the Tour de France with a stage win and a couple of days in green and
overall a pretty good performance. I can't complain."
O'Grady's team-mate Matthew White, who crashed out of the 2004 Tour and
broke his collarbone while warming up for the prologue was still on his
mind. "I've been in contact with Matt pretty much every day. Just trying
to keep him part of the team, keep his spirits up. It was pretty tragic
for him. He was very depressed."
Klöden surprised at second place
T-Mobile's Andreas Klöden has been one of the surprises of this
year's Tour, and he's just as surprised as everyone else to find himself
in second place on the podium.
"It's still difficult to say how I feel because it still hasn't sunk
in," Klöden told Reuters after the stage 19 time trial which
saw him leapfrog CSC's Ivan Basso and take second place behind Lance Armstrong
in the overall classification. "It's a dream come true," he said. "The
highlight of my career."
"I wanted to help Jan Ullrich win the Tour and my job was to ride for
him in the last 10 kilometres of the key mountain stages," said Klöden.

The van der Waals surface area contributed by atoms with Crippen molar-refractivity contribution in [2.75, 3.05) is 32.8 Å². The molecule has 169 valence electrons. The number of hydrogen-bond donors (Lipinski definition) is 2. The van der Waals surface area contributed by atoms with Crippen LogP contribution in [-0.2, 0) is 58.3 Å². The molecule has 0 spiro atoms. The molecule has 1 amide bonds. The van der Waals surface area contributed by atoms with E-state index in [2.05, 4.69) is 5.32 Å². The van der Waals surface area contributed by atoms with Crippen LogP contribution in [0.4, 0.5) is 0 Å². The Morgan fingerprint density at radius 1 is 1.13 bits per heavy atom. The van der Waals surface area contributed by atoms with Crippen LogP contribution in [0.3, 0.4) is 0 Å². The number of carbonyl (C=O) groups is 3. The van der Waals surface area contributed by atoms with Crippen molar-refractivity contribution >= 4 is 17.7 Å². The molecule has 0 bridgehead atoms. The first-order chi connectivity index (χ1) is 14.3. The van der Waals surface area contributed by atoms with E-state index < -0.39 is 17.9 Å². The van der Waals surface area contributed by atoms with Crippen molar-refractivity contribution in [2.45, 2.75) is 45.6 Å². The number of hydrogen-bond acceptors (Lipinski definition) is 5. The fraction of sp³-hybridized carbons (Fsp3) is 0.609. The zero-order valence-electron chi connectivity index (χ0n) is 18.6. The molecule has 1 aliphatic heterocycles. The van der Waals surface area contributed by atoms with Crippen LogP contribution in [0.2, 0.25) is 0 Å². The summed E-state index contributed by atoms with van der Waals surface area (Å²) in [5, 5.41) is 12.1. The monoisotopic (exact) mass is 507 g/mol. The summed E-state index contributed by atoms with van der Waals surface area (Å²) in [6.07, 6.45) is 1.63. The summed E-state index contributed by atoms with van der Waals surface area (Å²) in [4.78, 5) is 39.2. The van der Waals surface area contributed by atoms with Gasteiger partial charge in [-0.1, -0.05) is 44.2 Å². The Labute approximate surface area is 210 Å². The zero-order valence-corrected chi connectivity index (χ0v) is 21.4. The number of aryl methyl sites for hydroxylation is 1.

"When he struggled on the first mountain stage to La Mongie I actually
felt pretty good and so the team gave me the green light to ride my own
"It was a big surprise to perform so well but I don't know if it'll affect
my position in the team. Jan Ullrich is still the captain of the T-Mobile
team and I'm happy with that. Jan was the first to congratulate me on
taking second place. That was nice and shows we get on."
And Klöden had nothing but admiration for the rider who looks certain,
barring some freak disaster, to stand on the next step up in Paris. "Lance
is riding in a different league. I have enormous respect for the way he
rides. He deserved to win,'' he said.
Hoban: "Other riders should try harder"
Barry Hoban, the British former pro whose career spanned the Anquetil,
Merckx and Hinault eras, says he's mystified by the way today's Tour de
France contenders fail to match Lance Armstrong's preparation.